posted by AlexReynolds at 12:06 PM on March 23, 2005

did see Igor XA's comment
posted by thomcatspike at 12:07 PM on March 23, 2005

are you guys looking for the gayest zip codes?

Provincetown, West Hollywood, downtown DC: three of my favorite locations in the USA are in the five gayest zip codes. and I'm straight.
at least I thought I was until I read jessamyn's link.
posted by matteo at 12:13 PM on March 23, 2005

posted by thomcatspike at 12:16 PM on March 23, 2005

Keep in mind that it will also vary widely within a city.

I know that San Francisco is considered the shining beacon of gay tolerance (and in many ways it is) but even here, there are neighborhoods where, say, two men walking hand in hand may get very unfriendly looks.
posted by vacapinta at 12:17 PM on March 23, 2005

Yay! I live in the 5th gayest zip code in Washington State, by total number.
posted by matildaben at 12:33 PM on March 23, 2005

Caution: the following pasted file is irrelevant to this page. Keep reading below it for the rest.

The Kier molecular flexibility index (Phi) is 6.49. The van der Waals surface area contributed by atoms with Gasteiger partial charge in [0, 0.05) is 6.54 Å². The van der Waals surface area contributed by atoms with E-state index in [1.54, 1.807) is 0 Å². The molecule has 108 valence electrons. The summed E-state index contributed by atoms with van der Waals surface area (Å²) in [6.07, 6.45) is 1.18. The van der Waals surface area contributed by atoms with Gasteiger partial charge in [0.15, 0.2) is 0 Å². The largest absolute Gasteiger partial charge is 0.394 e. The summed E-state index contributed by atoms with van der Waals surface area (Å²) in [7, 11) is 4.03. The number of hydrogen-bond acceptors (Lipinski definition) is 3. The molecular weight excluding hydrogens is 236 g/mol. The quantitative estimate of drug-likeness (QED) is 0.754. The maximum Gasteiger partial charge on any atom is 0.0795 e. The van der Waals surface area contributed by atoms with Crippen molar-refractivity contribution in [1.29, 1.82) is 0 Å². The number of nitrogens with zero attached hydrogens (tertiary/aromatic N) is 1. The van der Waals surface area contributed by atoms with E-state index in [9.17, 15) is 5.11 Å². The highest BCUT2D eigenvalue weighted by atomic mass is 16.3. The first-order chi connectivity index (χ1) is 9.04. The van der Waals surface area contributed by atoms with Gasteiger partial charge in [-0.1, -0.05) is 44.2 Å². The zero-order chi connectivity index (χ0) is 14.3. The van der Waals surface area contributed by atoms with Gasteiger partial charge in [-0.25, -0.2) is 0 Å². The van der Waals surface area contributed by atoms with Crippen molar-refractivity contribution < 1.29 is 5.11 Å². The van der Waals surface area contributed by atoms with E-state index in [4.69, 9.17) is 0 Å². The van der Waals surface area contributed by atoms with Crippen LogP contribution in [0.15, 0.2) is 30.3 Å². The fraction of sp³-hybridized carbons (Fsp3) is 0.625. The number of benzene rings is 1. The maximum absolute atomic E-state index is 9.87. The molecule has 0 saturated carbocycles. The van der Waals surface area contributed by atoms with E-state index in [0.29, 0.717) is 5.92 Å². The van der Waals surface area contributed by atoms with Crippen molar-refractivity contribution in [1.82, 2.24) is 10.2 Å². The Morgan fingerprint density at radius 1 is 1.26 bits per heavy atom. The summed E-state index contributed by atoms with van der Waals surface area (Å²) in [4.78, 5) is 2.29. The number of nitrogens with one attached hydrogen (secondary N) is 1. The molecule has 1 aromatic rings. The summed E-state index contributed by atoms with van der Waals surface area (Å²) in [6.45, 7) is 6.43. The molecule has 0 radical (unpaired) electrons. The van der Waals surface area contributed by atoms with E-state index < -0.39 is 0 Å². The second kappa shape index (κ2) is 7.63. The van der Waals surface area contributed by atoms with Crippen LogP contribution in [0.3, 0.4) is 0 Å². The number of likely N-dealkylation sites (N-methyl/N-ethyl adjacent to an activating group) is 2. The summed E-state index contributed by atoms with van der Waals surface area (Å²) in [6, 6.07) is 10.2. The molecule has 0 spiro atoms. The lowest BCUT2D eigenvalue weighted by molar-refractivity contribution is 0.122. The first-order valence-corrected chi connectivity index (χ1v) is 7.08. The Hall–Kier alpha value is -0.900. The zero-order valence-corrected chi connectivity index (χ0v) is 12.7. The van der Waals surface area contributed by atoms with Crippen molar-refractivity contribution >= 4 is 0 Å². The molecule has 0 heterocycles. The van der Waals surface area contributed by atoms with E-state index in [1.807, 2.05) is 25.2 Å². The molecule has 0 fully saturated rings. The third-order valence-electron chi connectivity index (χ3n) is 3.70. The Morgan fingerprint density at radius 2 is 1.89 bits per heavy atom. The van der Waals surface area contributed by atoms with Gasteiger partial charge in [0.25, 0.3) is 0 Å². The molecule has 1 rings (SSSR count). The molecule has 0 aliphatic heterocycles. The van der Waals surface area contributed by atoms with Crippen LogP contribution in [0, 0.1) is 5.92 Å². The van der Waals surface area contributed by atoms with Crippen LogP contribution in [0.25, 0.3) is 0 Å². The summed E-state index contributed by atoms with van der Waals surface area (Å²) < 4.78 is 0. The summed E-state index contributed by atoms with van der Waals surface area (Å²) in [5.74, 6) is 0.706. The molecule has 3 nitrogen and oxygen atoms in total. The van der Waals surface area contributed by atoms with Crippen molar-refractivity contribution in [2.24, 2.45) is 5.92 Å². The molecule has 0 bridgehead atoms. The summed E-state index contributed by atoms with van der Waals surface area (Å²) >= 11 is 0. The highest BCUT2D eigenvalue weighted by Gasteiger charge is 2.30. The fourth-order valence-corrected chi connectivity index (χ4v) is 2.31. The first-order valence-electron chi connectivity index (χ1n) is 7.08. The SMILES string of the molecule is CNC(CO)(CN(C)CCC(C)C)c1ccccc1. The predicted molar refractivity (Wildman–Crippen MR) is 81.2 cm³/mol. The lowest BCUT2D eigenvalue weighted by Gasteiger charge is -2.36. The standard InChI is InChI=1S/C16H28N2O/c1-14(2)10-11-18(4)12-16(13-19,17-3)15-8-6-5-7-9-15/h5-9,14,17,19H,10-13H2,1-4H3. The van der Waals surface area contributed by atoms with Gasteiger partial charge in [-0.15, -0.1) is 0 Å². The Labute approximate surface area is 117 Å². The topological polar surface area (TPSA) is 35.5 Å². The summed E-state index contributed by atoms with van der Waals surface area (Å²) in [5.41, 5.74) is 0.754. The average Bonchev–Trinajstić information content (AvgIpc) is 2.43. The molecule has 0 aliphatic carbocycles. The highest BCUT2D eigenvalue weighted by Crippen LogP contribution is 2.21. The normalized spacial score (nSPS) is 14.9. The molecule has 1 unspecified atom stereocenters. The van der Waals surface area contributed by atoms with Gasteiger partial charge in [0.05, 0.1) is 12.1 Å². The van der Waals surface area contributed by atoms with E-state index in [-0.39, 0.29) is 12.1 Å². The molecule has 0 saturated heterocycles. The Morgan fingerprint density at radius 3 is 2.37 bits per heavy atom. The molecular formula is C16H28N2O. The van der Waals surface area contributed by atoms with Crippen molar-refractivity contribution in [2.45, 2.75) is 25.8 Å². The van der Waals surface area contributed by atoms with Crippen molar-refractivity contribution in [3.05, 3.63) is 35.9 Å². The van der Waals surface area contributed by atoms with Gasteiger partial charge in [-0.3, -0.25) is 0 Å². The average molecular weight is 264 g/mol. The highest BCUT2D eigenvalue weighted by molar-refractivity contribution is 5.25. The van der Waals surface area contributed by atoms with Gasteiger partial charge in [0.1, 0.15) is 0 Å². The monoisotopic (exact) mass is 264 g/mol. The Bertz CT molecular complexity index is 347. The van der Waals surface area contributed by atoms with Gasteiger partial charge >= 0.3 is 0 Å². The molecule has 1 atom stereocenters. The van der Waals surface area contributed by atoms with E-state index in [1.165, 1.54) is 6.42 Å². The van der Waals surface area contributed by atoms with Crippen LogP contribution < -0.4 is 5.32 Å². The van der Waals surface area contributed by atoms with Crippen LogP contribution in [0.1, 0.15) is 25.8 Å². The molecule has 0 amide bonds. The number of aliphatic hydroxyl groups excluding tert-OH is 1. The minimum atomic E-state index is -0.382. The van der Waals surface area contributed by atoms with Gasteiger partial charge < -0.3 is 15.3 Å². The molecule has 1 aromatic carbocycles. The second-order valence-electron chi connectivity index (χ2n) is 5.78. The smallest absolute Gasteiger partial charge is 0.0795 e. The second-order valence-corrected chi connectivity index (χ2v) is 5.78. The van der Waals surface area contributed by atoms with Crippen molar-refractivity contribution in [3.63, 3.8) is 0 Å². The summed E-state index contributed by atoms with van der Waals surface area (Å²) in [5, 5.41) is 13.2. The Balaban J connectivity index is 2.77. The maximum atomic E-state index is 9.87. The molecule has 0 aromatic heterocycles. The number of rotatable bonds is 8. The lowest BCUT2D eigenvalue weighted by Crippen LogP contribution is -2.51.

As a native Missourian who has been to Springfield, Mo., many times, has family who lives there, knows other people from there, has visited the University there, and who knows people who attended that university, I'd say tread lightly.

You're well into the Bible Belt and it is pervasive. You will not be able to walk down the street touching a same-sex partner in a loving way. You will not be able to wear your gay pride gear without risking harrassment. There may be gay bars but there is no gay neighborhood. There may be a gay and lesbian organization on campus, but I suspect it will be marginalized. There is not a culture of "leave well-enough alone": if your homosexuality is known, you will need armored skin, very good friends, and a lot of caution.